Unlike countable nouns, uncountable nouns are substances, concepts etc that we cannot divide into separate elements. We cannot "count" them. For example, we cannot count "milk". We can count "bottles of milk" or "litres of milk", but we cannot count "milk" itself. Here are some more uncountable nouns:
- music, art, love, happiness
- advice, information, news
- furniture, luggage
- rice, sugar, butter, water
- electricity, gas, power
- money, currency
We usually treat uncountable nouns as singular. We use a singular verb. For example:
- This news is very important.
- Your luggage looks heavy.
We do not usually use the indefinite article a/an with uncountable nouns. We cannot say "an information" or "a music". But we can say a "something" of:
- a piece of news
- a bottle of water
- a grain of rice
We can use some and any with uncountable nouns:
- I've got some money.
- Have you got any rice?
We can use a little and much with uncountable nouns:
- I've got a little money.
- I haven't got much rice.
Here are some more examples of countable and uncountable nouns:
When you learn a new word, it's a good idea to learn whether it's countable or uncountable.
Partitive Structure with Uncountable Nouns
To count or quantify an uncountable noun we use a unit of measurement - a measure word. For example, we cannot usually say “two breads” because “bread” is uncountable. So, if we want to specify a quantity of bread we use a measure word such as “loaf” or “slice” in a structure like “two loaves of bread” or “two slices of bread”. We call this structure a partitive structure.
|partitive structure:||quantity||measure word||of||uncountable noun|
We can use the same uncountable noun in different partitive expressions with different meanings. For example, a loaf of bread and a slice of bread are partitive expressions with different meanings. A loaf of bread is what we call a whole unit of bread that we buy from a baker. A slice of bread is what we call a smaller unit of bread after it has been cut from a loaf.
Here are some more examples:
- Don't forget to buy a bag of rice when you go shopping.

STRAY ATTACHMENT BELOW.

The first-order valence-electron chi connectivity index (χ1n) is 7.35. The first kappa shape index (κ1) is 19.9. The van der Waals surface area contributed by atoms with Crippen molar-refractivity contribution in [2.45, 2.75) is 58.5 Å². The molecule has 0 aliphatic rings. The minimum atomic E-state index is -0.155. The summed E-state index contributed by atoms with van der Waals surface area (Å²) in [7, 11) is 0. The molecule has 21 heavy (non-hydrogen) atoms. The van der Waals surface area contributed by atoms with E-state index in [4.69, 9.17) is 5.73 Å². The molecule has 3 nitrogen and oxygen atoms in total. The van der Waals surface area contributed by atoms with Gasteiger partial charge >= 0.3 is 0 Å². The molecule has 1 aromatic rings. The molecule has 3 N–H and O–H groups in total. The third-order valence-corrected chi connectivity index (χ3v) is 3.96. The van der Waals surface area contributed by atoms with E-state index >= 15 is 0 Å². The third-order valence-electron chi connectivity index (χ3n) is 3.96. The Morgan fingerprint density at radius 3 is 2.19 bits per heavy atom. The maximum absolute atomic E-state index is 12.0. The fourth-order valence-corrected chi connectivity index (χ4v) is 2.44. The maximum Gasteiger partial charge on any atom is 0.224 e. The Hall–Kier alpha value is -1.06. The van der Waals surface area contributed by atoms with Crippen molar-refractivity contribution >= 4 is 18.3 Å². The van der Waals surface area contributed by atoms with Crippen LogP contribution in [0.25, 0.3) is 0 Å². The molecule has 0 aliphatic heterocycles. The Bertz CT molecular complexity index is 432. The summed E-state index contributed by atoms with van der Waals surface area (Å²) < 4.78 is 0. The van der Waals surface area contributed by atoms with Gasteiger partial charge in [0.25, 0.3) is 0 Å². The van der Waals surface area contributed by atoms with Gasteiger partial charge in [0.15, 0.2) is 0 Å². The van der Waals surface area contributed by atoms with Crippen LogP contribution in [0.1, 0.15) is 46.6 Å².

- Can I have one cup of coffee and two cups of tea.
- The police found some items of clothing scattered around the floor.
- I need a truck that will take at least three pieces of furniture.
- You'd think a tablespoon of honey would be more than enough.
Nouns that can be Countable and Uncountable
Sometimes, the same noun can be countable and uncountable, often with a change of meaning.
|The US dollar and pound sterling are important currencies.||currency||The expression gained wider currency after 2001.|
|There are two hairs in my coffee!||hair||I don't have much hair.|
|There are two lights in our bedroom.||light||Close the curtain. There's too much light!|
|Shhhhh! I thought I heard a noise.
There are so many different noises in the city.
|noise||It's difficult to work when there is so much noise.|
|Have you got a paper to read? (newspaper)
Hand me those student papers.
|paper||I want to draw a picture. Have you got some paper?|
|Our house has seven rooms.||room||Is there room for me to sit here?|
|We had a great time at the party.
How many times have I told you no?
|time||Have you got time for a cup of coffee?|
|Macbeth is one of Shakespeare's greatest works.||work||I have no money. I need work!|
Two teas and one coffee please.
See also this list of nouns that are count and noncount, with example sentences, notes and quizzes